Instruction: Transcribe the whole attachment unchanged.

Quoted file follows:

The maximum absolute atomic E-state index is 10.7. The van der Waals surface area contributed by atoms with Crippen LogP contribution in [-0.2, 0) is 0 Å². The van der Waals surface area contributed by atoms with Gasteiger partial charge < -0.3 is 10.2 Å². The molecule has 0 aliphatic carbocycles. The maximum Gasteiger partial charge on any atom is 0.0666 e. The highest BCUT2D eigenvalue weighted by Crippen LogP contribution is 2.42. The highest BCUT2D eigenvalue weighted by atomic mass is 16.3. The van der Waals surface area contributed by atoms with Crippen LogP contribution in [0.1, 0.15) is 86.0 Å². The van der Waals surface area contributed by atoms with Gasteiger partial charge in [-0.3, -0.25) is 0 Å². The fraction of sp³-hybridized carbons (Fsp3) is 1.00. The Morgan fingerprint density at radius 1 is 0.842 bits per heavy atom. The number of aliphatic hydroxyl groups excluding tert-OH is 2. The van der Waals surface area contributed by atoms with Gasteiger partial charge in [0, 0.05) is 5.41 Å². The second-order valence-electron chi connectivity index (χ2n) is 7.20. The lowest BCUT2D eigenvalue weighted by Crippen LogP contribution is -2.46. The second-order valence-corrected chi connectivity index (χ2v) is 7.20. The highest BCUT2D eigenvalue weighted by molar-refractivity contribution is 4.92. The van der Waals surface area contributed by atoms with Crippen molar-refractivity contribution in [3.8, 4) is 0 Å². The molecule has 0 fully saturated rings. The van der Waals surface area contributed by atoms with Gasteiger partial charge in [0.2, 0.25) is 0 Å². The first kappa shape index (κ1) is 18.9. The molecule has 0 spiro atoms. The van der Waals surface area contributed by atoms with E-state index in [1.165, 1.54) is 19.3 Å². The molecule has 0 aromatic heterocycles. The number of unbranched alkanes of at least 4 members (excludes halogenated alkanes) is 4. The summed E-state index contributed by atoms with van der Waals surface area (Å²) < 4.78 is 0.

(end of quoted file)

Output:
The maximum absolute atomic E-state index is 10.7. The van der Waals surface area contributed by atoms with Crippen LogP contribution in [-0.2, 0) is 0 Å². The van der Waals surface area contributed by atoms with Gasteiger partial charge < -0.3 is 10.2 Å². The molecule has 0 aliphatic carbocycles. The maximum Gasteiger partial charge on any atom is 0.0666 e. The highest BCUT2D eigenvalue weighted by Crippen LogP contribution is 2.42. The highest BCUT2D eigenvalue weighted by atomic mass is 16.3. The van der Waals surface area contributed by atoms with Crippen LogP contribution in [0.1, 0.15) is 86.0 Å². The van der Waals surface area contributed by atoms with Gasteiger partial charge in [-0.3, -0.25) is 0 Å². The fraction of sp³-hybridized carbons (Fsp3) is 1.00. The Morgan fingerprint density at radius 1 is 0.842 bits per heavy atom. The number of aliphatic hydroxyl groups excluding tert-OH is 2. The van der Waals surface area contributed by atoms with Gasteiger partial charge in [0, 0.05) is 5.41 Å². The second-order valence-electron chi connectivity index (χ2n) is 7.20. The lowest BCUT2D eigenvalue weighted by Crippen LogP contribution is -2.46. The second-order valence-corrected chi connectivity index (χ2v) is 7.20. The highest BCUT2D eigenvalue weighted by molar-refractivity contribution is 4.92. The van der Waals surface area contributed by atoms with Crippen molar-refractivity contribution in [3.8, 4) is 0 Å². The molecule has 0 fully saturated rings. The van der Waals surface area contributed by atoms with Gasteiger partial charge in [0.2, 0.25) is 0 Å². The first kappa shape index (κ1) is 18.9. The molecule has 0 spiro atoms. The van der Waals surface area contributed by atoms with E-state index in [1.165, 1.54) is 19.3 Å². The molecule has 0 aromatic heterocycles. The number of unbranched alkanes of at least 4 members (excludes halogenated alkanes) is 4. The summed E-state index contributed by atoms with van der Waals surface area (Å²) < 4.78 is 0.